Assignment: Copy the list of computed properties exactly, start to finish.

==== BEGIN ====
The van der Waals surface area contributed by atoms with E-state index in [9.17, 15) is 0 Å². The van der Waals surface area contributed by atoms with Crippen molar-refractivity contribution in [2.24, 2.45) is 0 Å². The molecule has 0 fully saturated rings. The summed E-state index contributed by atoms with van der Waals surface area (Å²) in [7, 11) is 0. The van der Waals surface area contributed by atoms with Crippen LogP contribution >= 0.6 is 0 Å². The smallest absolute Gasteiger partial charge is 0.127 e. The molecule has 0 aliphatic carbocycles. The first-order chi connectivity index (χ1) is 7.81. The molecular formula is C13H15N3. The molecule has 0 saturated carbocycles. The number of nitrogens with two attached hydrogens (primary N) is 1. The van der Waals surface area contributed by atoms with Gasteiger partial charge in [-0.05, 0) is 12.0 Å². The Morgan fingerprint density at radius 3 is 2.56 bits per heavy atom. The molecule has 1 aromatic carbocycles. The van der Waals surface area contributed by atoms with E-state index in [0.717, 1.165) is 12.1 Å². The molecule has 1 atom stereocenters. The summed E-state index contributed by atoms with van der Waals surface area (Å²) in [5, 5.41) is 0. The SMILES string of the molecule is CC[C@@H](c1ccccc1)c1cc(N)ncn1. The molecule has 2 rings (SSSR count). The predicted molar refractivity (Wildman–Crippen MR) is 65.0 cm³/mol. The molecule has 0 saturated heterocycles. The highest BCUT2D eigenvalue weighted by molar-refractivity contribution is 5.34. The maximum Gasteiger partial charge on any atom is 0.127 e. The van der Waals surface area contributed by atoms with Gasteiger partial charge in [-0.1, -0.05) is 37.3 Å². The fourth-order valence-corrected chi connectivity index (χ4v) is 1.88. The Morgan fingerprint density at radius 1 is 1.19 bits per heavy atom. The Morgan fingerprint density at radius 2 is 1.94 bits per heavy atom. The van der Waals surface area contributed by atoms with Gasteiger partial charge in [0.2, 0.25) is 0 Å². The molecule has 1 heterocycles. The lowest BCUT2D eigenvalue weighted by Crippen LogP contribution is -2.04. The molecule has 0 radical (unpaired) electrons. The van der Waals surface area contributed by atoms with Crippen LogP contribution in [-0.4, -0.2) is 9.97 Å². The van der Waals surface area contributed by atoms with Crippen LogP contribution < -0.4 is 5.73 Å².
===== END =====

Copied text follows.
The van der Waals surface area contributed by atoms with E-state index in [9.17, 15) is 0 Å². The van der Waals surface area contributed by atoms with Crippen molar-refractivity contribution in [2.24, 2.45) is 0 Å². The molecule has 0 fully saturated rings. The summed E-state index contributed by atoms with van der Waals surface area (Å²) in [7, 11) is 0. The van der Waals surface area contributed by atoms with Crippen LogP contribution >= 0.6 is 0 Å². The smallest absolute Gasteiger partial charge is 0.127 e. The molecule has 0 aliphatic carbocycles. The first-order chi connectivity index (χ1) is 7.81. The molecular formula is C13H15N3. The molecule has 0 saturated carbocycles. The number of nitrogens with two attached hydrogens (primary N) is 1. The van der Waals surface area contributed by atoms with Gasteiger partial charge in [-0.05, 0) is 12.0 Å². The Morgan fingerprint density at radius 3 is 2.56 bits per heavy atom. The molecule has 1 aromatic carbocycles. The van der Waals surface area contributed by atoms with E-state index in [0.717, 1.165) is 12.1 Å². The molecule has 1 atom stereocenters. The summed E-state index contributed by atoms with van der Waals surface area (Å²) in [5, 5.41) is 0. The SMILES string of the molecule is CC[C@@H](c1ccccc1)c1cc(N)ncn1. The molecule has 2 rings (SSSR count). The predicted molar refractivity (Wildman–Crippen MR) is 65.0 cm³/mol. The molecule has 0 saturated heterocycles. The highest BCUT2D eigenvalue weighted by molar-refractivity contribution is 5.34. The maximum Gasteiger partial charge on any atom is 0.127 e. The van der Waals surface area contributed by atoms with Gasteiger partial charge in [-0.1, -0.05) is 37.3 Å². The fourth-order valence-corrected chi connectivity index (χ4v) is 1.88. The Morgan fingerprint density at radius 1 is 1.19 bits per heavy atom. The Morgan fingerprint density at radius 2 is 1.94 bits per heavy atom. The van der Waals surface area contributed by atoms with Gasteiger partial charge in [0.2, 0.25) is 0 Å². The molecule has 1 heterocycles. The lowest BCUT2D eigenvalue weighted by Crippen LogP contribution is -2.04. The molecule has 0 radical (unpaired) electrons. The van der Waals surface area contributed by atoms with Crippen LogP contribution in [-0.4, -0.2) is 9.97 Å². The van der Waals surface area contributed by atoms with Crippen LogP contribution < -0.4 is 5.73 Å².